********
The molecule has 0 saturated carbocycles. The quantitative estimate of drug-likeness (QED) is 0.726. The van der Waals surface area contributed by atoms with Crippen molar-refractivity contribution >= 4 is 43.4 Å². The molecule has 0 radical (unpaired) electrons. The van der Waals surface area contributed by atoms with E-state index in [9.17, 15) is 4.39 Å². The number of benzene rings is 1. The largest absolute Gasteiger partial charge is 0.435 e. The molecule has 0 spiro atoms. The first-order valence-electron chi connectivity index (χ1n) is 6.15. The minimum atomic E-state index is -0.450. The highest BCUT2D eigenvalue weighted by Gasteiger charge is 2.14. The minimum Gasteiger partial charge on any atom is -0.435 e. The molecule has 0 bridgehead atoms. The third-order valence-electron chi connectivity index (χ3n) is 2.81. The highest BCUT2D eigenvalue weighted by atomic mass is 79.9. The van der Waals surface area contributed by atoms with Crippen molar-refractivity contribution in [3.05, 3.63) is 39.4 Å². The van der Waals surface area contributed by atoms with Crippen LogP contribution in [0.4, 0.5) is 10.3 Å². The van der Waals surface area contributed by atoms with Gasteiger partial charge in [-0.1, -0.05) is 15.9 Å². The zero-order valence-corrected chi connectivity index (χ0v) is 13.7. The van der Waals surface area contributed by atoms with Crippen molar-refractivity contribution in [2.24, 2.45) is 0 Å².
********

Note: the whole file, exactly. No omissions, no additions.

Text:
The molecule has 0 saturated carbocycles. The quantitative estimate of drug-likeness (QED) is 0.726. The van der Waals surface area contributed by atoms with Crippen molar-refractivity contribution >= 4 is 43.4 Å². The molecule has 0 radical (unpaired) electrons. The van der Waals surface area contributed by atoms with E-state index in [9.17, 15) is 4.39 Å². The number of benzene rings is 1. The largest absolute Gasteiger partial charge is 0.435 e. The molecule has 0 spiro atoms. The first-order valence-electron chi connectivity index (χ1n) is 6.15. The minimum atomic E-state index is -0.450. The highest BCUT2D eigenvalue weighted by Gasteiger charge is 2.14. The minimum Gasteiger partial charge on any atom is -0.435 e. The molecule has 0 bridgehead atoms. The third-order valence-electron chi connectivity index (χ3n) is 2.81. The highest BCUT2D eigenvalue weighted by atomic mass is 79.9. The van der Waals surface area contributed by atoms with Crippen molar-refractivity contribution in [3.05, 3.63) is 39.4 Å². The van der Waals surface area contributed by atoms with Crippen LogP contribution in [0.4, 0.5) is 10.3 Å². The van der Waals surface area contributed by atoms with Gasteiger partial charge in [-0.1, -0.05) is 15.9 Å². The zero-order valence-corrected chi connectivity index (χ0v) is 13.7. The van der Waals surface area contributed by atoms with Crippen molar-refractivity contribution in [2.24, 2.45) is 0 Å².